On top of this, the watch will also keep track of your steps, fat burning time and standing times with three circles that slowly fill in throughout the day. Complete the goals for all three, and you’ll be achieving a decent level of activity every day. It’s a touch basic, but fine for the kind of casual exercisers the Amazfit GTR 2 is aimed at.
There are also a couple of other extras: first, the ability to measure stress (the physical rather than necessarily the mental kind) via the heart rate monitor. This requires you to sit perfectly still while the watch takes a quick measurement, and it can be done in the background too, if you want the rolling data over days and weeks. It’s all very well and good, but it’s slightly weird that it doesn’t include – as the Amazfit Band 5 does – guided breathing exercises to reduce stress alongside the measurement. Here, you’re just left with an assessment of your stress, with no helpful way of alleviating it.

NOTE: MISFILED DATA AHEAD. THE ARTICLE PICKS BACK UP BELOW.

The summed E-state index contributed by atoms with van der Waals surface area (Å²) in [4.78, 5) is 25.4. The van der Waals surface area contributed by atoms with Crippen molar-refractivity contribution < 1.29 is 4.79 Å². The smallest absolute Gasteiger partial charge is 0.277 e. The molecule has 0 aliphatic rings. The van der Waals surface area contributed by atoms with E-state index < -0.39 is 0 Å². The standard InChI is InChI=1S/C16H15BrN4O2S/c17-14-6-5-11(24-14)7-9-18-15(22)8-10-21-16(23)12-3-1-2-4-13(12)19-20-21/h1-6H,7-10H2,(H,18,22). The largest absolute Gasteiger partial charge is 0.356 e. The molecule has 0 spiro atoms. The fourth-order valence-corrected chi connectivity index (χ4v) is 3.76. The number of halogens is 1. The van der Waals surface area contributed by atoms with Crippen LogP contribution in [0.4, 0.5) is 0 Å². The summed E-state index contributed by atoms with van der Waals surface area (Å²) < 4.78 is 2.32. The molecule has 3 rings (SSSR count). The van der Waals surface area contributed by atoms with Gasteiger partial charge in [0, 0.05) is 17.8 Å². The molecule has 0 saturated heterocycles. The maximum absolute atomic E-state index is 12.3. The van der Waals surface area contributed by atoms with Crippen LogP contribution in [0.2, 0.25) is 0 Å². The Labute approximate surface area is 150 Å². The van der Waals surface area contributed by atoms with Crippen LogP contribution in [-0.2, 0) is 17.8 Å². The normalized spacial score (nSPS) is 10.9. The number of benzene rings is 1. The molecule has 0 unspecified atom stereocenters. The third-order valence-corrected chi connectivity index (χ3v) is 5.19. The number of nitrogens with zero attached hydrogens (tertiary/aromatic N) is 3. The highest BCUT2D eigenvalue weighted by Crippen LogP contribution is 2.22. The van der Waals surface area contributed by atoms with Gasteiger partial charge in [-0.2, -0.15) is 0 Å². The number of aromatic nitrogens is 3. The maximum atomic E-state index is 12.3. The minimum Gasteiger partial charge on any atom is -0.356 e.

Then there’s blood oxygen saturation levels, measured via an SpO2 test. It works a similar way to the stress test above, and then gives you an estimate where anything under 90% could be cause for concern. Getting an indication of an abnormally low blood oxygen level is a useful nudge to get a check-up, although the watch isn’t a medical grade device and shouldn’t be relied upon as such.
Running With The Amazfit GTR 2
Running with the Amazfit GTR 2 is a pretty agreeable experience. GPS didn’t take long to lock on, compared with the Garmin Forerunner 245 on my other wrist at least, and plenty of information is available to follow during a run. Most of it requires swiping to view, though, which means that you’re likely to be staring at the four stats on the main screen: duration, distance, pace and heart rate.